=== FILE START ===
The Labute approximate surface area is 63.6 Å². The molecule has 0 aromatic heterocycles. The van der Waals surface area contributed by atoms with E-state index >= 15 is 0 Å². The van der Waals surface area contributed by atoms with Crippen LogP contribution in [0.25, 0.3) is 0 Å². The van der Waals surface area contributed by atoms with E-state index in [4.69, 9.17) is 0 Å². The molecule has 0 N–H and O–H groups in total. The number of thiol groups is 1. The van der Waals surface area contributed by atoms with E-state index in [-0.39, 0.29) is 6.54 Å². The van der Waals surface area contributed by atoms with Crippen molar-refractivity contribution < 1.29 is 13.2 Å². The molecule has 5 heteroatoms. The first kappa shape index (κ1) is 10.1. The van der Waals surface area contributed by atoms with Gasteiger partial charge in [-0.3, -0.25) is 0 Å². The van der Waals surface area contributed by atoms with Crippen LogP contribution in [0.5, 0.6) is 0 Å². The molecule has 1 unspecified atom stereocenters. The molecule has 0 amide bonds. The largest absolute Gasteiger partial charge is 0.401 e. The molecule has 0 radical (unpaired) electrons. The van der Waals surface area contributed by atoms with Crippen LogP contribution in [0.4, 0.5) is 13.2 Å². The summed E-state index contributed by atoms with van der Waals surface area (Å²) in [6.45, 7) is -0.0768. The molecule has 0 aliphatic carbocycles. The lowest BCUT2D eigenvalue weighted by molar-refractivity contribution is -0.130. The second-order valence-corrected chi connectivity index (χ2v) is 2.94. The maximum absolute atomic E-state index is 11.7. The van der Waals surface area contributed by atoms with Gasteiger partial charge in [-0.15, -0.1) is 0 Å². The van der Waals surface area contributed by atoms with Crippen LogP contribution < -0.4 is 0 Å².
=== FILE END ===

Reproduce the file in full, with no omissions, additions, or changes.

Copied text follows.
The Labute approximate surface area is 63.6 Å². The molecule has 0 aromatic heterocycles. The van der Waals surface area contributed by atoms with E-state index >= 15 is 0 Å². The van der Waals surface area contributed by atoms with Crippen LogP contribution in [0.25, 0.3) is 0 Å². The van der Waals surface area contributed by atoms with E-state index in [4.69, 9.17) is 0 Å². The molecule has 0 N–H and O–H groups in total. The number of thiol groups is 1. The van der Waals surface area contributed by atoms with E-state index in [-0.39, 0.29) is 6.54 Å². The van der Waals surface area contributed by atoms with Crippen molar-refractivity contribution < 1.29 is 13.2 Å². The molecule has 5 heteroatoms. The first kappa shape index (κ1) is 10.1. The van der Waals surface area contributed by atoms with Gasteiger partial charge in [-0.3, -0.25) is 0 Å². The van der Waals surface area contributed by atoms with Crippen LogP contribution in [0.5, 0.6) is 0 Å². The molecule has 1 unspecified atom stereocenters. The molecule has 0 amide bonds. The largest absolute Gasteiger partial charge is 0.401 e. The molecule has 0 radical (unpaired) electrons. The van der Waals surface area contributed by atoms with Crippen LogP contribution in [0.4, 0.5) is 13.2 Å². The summed E-state index contributed by atoms with van der Waals surface area (Å²) in [6.45, 7) is -0.0768. The molecule has 0 aliphatic carbocycles. The lowest BCUT2D eigenvalue weighted by molar-refractivity contribution is -0.130. The second-order valence-corrected chi connectivity index (χ2v) is 2.94. The maximum absolute atomic E-state index is 11.7. The van der Waals surface area contributed by atoms with Gasteiger partial charge in [-0.15, -0.1) is 0 Å². The van der Waals surface area contributed by atoms with Crippen LogP contribution < -0.4 is 0 Å².